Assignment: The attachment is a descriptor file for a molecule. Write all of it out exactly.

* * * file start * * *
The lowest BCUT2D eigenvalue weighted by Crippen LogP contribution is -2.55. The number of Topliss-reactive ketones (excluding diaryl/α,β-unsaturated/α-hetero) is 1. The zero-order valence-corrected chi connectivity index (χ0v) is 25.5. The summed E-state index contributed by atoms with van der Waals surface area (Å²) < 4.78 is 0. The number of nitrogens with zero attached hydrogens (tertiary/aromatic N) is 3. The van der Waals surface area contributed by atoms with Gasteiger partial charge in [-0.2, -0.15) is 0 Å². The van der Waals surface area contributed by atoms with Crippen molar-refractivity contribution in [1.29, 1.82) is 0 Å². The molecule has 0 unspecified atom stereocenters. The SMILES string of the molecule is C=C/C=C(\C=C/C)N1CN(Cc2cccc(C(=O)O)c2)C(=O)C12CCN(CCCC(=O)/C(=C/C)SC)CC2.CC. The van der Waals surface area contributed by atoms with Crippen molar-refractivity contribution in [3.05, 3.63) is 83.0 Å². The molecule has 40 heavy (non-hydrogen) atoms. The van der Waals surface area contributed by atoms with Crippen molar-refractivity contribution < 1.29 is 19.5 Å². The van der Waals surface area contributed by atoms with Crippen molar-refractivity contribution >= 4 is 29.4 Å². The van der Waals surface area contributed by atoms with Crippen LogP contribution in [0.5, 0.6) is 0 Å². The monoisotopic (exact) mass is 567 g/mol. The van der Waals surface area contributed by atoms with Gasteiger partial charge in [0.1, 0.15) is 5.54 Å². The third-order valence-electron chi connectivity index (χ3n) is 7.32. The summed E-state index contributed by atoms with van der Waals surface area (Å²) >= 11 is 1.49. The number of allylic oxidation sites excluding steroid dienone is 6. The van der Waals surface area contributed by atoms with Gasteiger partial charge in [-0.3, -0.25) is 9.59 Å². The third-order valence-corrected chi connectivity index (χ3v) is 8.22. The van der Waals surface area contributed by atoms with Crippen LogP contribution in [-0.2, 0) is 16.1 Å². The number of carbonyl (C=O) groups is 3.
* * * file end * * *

The lowest BCUT2D eigenvalue weighted by Crippen LogP contribution is -2.55. The number of Topliss-reactive ketones (excluding diaryl/α,β-unsaturated/α-hetero) is 1. The zero-order valence-corrected chi connectivity index (χ0v) is 25.5. The summed E-state index contributed by atoms with van der Waals surface area (Å²) < 4.78 is 0. The number of nitrogens with zero attached hydrogens (tertiary/aromatic N) is 3. The van der Waals surface area contributed by atoms with Gasteiger partial charge in [-0.2, -0.15) is 0 Å². The van der Waals surface area contributed by atoms with Crippen molar-refractivity contribution in [1.29, 1.82) is 0 Å². The molecule has 0 unspecified atom stereocenters. The SMILES string of the molecule is C=C/C=C(\C=C/C)N1CN(Cc2cccc(C(=O)O)c2)C(=O)C12CCN(CCCC(=O)/C(=C/C)SC)CC2.CC. The van der Waals surface area contributed by atoms with Crippen molar-refractivity contribution in [3.05, 3.63) is 83.0 Å². The molecule has 40 heavy (non-hydrogen) atoms. The van der Waals surface area contributed by atoms with Crippen molar-refractivity contribution < 1.29 is 19.5 Å². The van der Waals surface area contributed by atoms with Crippen molar-refractivity contribution >= 4 is 29.4 Å². The van der Waals surface area contributed by atoms with Crippen LogP contribution in [0.5, 0.6) is 0 Å². The monoisotopic (exact) mass is 567 g/mol. The van der Waals surface area contributed by atoms with Gasteiger partial charge in [0.1, 0.15) is 5.54 Å². The third-order valence-electron chi connectivity index (χ3n) is 7.32. The summed E-state index contributed by atoms with van der Waals surface area (Å²) >= 11 is 1.49. The number of allylic oxidation sites excluding steroid dienone is 6. The van der Waals surface area contributed by atoms with Gasteiger partial charge in [-0.3, -0.25) is 9.59 Å². The third-order valence-corrected chi connectivity index (χ3v) is 8.22. The van der Waals surface area contributed by atoms with Crippen LogP contribution in [-0.2, 0) is 16.1 Å². The number of carbonyl (C=O) groups is 3.